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Detroit — Tyler Bertuzzi is a hockey player, which fans around Detroit know.

But then, there are numerous times when Bertuzzi is called a “hockey player” by coaches and teammates that takes the term to another level.

There’s a respect factor that comes with the phrase, which means a lot. The connotation is you're a tough, honest and team-first player.

Dylan Larkin was talking about linemate Tyler Bertuzzi, and not surprisingly, Larkin went there, as most teammates and coaches do when describing Bertuzzi.

“I’ve said it before, he’s just a hockey player,” Larkin said. “He battles, he plays hard, blocks shots, scores goals. He’s always in every battle. He gets himself there and when he’s there, he’s over the puck, getting his stick on it, a skate, or a glove, and getting something on it.

“He’s always in battles.”

Bertuzzi’s willingness to engage in those hockey battles is a key reason why he’s enjoying a career-best season.

In a Red Wings’ season that’s been filled with disappointment, Bertuzzi’s season has been a major bright spot.

With just several games before the midway point of the regular season, guess who is leading the team in scoring?

Yes, somewhat unexpectedly, Tyler Bertuzzi, with 28 points (12 goals, 16 assists).

Playing on a line with Larkin and Anthony Mantha — which Bertuzzi believes is the springboard to his offensive numbers — is a factor. But Bertuzzi also has capitalized on the opportunity presented him.

“Opportunity is a big deal in production, there’s no doubt about it,” coach Jeff Blashill said. “Opportunity, now he’s earned it. He’s playing on that top line, he’s playing with real good players, playing on the power play.

“So certainly opportunity is part of it, and then part of it’s just the growth of him as a player. He’s grown over the years he’s been here, and he’s continued to get better and better.”

Interestingly, these days more people are talking about Bertuzzi’s hockey ability, or grit and tenaciousness, rather than his early career abrasiveness.

Bertuzzi had 117 minutes in penalties with Guelph in 2012-12 and racked up 133 minutes in Grand Rapids during the 2015-16 season.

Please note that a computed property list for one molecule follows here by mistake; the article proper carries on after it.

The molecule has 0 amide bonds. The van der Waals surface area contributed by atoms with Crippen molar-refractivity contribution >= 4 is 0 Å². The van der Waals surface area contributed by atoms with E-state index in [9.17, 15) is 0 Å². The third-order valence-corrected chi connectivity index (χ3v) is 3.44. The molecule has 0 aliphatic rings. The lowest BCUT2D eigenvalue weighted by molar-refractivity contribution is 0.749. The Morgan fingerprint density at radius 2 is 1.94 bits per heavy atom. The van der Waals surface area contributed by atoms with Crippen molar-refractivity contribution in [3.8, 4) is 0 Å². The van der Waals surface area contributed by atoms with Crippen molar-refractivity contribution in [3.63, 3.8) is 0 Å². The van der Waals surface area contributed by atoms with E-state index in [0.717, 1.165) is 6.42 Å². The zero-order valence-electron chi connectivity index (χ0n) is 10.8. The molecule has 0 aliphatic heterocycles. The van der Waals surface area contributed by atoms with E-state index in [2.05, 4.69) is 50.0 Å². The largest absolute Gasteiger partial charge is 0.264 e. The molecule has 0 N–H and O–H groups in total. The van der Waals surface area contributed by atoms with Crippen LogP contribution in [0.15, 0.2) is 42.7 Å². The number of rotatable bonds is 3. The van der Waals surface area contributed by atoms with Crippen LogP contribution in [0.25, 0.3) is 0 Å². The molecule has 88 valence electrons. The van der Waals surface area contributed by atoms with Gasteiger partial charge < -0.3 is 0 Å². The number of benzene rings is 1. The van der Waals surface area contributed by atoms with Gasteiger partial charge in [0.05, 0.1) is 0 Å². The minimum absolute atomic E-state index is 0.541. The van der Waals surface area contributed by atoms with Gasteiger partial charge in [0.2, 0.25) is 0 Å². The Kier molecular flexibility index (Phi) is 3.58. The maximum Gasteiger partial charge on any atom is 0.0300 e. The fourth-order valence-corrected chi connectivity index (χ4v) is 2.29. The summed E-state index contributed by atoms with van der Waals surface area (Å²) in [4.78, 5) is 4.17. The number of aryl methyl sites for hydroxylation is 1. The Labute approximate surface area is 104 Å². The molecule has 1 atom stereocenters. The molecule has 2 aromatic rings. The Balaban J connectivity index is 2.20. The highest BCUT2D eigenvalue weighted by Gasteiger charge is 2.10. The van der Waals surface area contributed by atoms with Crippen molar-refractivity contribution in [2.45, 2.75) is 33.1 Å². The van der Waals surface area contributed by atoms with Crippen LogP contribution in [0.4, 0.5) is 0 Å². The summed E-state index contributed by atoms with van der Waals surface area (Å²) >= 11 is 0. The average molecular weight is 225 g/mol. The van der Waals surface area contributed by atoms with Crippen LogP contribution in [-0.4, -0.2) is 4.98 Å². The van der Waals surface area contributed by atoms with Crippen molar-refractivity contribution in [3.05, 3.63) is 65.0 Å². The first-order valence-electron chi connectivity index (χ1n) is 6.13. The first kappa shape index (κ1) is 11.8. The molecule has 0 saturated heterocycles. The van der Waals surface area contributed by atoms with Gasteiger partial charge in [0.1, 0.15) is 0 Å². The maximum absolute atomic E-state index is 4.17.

These days, Bertuzzi is a milder version of himself — he only has 10 penalty minutes this season – although he’s willing to protect teammates or engage physically if needed.

“I’m going to be hard around the net, and that part of the game is going to come with being hard at the net, hard to play against,” Bertuzzi said. “Before, I’d probably try to do something back, but (now) I can just back off and not let it get to me.

“Just go out and play hockey.”

Bertuzzi, 24, broke through last season while getting a chance to play primarily with Larkin and Mantha. Bertuzzi scored 21 goals (he had 47 points total, with a plus-11 rating), and showed he could play on any sort of line or blend into whatever role he is given.

“He’s a real solid player that can be a real good complementary player, but now he’s starting to become a little bit of a driver,” Blashill said. “He’s kind of been a driver at times on that (Larkin) line (when Mantha was injured).”

Blashill coached Bertuzzi when the forward broke into professional hockey in 2014 with Grand Rapids.

“He’s been a real good player for me whenever I’ve coached him,” Blashill said.

Bertuzzi brings an element of grit to the Larkin line, something Bertuzzi doesn’t mind at all.

The trio found chemistry and success almost instantly last season when Blashill put them together, and it’s carried over to when they’ve played together this season (Blashill has broken them apart once Mantha returned from injury last week).

“We finished the year last year real strong and that connection came over to this year,” Bertuzzi said. “We just have to be more consistent.”

Larkin has noticed more offensive confidence from Bertuzzi this season, one reason for the bigger offensive numbers.

“I’ve noticed that instead of making the easy play or just chipping it in, he’s taking the extra second to get his head up and make the play,” Larkin said. “That’s been good for us. He’s been really opportunistic.

“In the game where there’s not a lot going on, he seems to create chances, more than ever this year. He’s creating chances for himself, and he’s always been a worker.”

ted.kulfan@detroitnews.com

Twitter: @tkulfan

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